If starved, a humpback cricket will chew off its own legs, even though they don’t regenerate. ‘So it eats its legs, and, unable to escape danger, it promptly gets eaten itself.’ Which, Sedaris comments, seems like something he would do. What propels Snackery beyond cleverly crafted introspection and observation is all those conversations with readers and strangers. We get to contemplate the world from Sedaris’s experience and theirs. He tells a friend about someone who, back in the day, chose to defecate into his hand rather than end a call on a corded phone, and she responds, ‘Haven’t you ever shit in your hand?’ This would be the end of it for most authors, but Sedaris uses his book signing to conduct a survey on the matter, leaving us in terror of ever shaking hands again.

But then. After a hearing impaired cashier charges him 10 pence for a bag he doesn’t want, he riffs, ‘When we tell the disabled they can do anything they want in this world, don’t we mean … something, well, that can be accomplished at home?’ It’s the kind of ableist comment that would get him cancelled on social media, if he used it. And I get it, I get jokes, the humour sits in the disparity between the triviality of being charged a tiny sum for an unwanted item and the sweeping generalisation that millions of individuals should stay out of abled-bodied people’s way. Being disabled myself, it jars. Maybe that’s quibbling.

Commenting on the term Latinx, Sedaris says he’s not in favour of rebranding, conceptually. If he doesn’t want be called queer, fine, noted. This comes from the volume’s closing passage, which builds to a joke about forgiving historical figures for being a product of their time and suggests, instead, replacing statues in order to give someone new the chance ‘to scowl down at some godforsaken traffic circle’, someone like Sedaris himself. This is genuinely funny, and the Latinx commentary isn’t needed to get there. That said, Sedaris isn’t railing against the term, just pointing out that he doesn’t understand the need for it, possibly because he ‘turned old’ – 64 – and is feeling the change in his lack of understanding.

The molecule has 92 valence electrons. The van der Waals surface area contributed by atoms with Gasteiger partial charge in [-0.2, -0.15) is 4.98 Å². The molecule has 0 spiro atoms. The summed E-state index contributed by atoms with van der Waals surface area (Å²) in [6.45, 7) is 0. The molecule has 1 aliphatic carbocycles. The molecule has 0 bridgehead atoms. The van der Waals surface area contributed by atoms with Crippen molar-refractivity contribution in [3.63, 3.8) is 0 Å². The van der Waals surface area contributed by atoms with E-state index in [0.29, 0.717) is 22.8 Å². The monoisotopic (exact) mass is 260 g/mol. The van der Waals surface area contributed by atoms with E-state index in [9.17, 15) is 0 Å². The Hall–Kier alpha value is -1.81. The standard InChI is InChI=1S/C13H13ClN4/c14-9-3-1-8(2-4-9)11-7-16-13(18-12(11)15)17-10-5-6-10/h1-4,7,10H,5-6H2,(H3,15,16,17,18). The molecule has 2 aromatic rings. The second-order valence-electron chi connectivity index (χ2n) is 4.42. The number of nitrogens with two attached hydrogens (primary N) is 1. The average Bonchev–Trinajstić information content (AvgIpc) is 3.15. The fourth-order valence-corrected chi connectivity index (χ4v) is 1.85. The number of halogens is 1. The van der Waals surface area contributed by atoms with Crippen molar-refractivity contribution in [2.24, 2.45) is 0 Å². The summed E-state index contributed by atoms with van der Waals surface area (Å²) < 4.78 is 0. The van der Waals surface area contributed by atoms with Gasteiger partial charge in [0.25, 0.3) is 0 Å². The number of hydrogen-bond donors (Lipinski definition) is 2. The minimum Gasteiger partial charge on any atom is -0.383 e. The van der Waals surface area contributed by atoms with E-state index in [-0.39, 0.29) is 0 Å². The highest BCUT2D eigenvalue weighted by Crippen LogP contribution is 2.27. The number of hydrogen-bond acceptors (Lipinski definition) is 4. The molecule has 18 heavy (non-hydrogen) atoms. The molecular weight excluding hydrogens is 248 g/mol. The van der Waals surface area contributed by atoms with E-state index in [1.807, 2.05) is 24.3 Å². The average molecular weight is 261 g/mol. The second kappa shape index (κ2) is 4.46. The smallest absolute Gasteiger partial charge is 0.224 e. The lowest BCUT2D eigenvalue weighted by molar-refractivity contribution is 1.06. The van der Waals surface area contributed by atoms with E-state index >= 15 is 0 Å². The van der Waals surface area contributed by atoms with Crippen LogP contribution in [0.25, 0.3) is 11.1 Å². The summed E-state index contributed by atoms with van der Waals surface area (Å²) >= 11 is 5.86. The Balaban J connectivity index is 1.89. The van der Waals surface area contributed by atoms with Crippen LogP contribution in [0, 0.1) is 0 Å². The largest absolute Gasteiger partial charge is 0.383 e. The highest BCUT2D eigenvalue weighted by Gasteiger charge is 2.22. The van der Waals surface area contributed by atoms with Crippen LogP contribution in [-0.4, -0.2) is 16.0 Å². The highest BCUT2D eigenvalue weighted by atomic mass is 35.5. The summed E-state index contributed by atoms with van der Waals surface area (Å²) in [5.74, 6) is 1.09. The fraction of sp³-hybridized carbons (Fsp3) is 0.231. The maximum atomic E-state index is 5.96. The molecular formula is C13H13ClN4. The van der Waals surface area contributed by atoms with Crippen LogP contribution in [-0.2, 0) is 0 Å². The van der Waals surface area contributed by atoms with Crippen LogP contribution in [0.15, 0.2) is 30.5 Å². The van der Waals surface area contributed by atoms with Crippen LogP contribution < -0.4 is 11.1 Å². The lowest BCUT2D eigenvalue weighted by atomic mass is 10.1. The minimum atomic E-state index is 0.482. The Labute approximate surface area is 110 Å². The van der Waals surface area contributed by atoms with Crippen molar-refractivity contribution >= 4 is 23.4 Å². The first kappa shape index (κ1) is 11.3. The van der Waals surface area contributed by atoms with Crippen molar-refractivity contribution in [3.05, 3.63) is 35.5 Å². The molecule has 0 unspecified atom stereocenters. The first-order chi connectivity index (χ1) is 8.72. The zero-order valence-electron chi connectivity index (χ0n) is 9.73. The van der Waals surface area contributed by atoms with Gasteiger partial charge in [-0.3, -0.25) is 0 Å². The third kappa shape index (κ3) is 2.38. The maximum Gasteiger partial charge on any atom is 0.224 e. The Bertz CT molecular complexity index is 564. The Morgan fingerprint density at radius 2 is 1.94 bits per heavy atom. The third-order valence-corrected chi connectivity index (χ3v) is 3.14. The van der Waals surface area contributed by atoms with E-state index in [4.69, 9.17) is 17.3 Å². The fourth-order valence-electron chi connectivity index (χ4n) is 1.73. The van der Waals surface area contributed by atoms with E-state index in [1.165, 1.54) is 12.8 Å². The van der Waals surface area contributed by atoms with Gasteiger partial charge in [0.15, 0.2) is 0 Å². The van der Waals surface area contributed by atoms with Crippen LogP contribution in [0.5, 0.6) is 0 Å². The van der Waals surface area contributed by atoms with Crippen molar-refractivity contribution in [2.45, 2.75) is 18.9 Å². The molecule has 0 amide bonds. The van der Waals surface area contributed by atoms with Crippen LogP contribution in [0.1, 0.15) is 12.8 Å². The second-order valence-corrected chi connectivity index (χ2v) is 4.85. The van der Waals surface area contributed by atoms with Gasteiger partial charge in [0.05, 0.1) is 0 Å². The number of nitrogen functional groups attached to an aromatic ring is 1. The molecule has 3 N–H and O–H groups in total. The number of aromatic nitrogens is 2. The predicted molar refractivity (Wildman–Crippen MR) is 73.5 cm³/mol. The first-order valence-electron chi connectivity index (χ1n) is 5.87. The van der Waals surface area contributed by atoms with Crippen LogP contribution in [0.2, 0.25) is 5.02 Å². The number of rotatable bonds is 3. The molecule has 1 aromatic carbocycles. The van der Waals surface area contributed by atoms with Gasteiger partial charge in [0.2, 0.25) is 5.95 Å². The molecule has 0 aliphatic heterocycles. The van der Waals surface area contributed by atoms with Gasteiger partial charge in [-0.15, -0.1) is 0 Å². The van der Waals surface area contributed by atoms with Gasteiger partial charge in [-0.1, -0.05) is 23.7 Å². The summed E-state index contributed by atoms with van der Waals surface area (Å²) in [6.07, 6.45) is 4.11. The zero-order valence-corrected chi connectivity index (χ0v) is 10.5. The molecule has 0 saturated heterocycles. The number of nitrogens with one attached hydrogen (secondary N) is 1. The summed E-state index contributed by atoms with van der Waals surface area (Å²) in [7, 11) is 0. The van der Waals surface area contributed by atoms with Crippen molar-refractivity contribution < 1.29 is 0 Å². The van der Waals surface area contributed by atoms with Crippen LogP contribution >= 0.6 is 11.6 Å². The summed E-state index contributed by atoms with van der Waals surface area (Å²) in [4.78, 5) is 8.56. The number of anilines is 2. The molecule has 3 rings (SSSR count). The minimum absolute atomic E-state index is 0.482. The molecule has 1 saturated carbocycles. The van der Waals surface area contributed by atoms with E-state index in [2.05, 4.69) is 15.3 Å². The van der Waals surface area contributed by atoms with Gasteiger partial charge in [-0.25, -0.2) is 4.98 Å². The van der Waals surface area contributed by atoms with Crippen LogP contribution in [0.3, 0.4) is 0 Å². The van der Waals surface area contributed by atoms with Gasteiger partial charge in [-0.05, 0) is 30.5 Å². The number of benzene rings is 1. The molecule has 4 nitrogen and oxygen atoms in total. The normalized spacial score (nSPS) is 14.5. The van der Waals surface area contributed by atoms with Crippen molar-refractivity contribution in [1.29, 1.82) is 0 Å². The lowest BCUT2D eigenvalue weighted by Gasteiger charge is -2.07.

In blood spatter analysis, forensic experts look for voids, places where one would expect to see blood but none is present. Likewise in edited diaries, the question is omnipresent – if you put this in, what did you leave out? Along with approximately 300 mentions of mice, Sedaris excised many of the offensive jokes he collects, lamenting our current culture of touchiness. Still, none of the jokes included in Snackery are about gay men. Most are of the misogynist ha-ha-my-wife-is-terrible variety, though occasionally husbands get bashed for a laugh as well. These aren’t Sedaris’s jokes, but ones shared with him. I’d rather read about a mouse with a Cheeto.

Gay men come up a lot of course, often when Sedaris comments on the news. They’re targeted in shootings, attacked with boiling water, conflated with paedophiles. When Sedaris and his partner discuss their experiences of sexual assault, he reveals he was raped three times, by different men. ‘Rape is not a word I use lightly, though at the time I wouldn’t have used it at all – didn’t know I had the right to.’ It’s a poignant moment, and still he manages humour, noting that at the time, going to the police would have been ‘like complaining about the blisters the axe brought on while you were chopping up the statue of Christ’.

Maybe it’s like that with humour. Share enough jokes and you’re bound to offend someone, especially these days. Like all those statues, Sedaris is a product of a time that is slipping into history. All the while, he encourages us to be more curious about the people around us, to open ourselves up to each other even though it’s awkward and we’ll probably misstep and encounter people who dislike us or are arbitrarily cruel.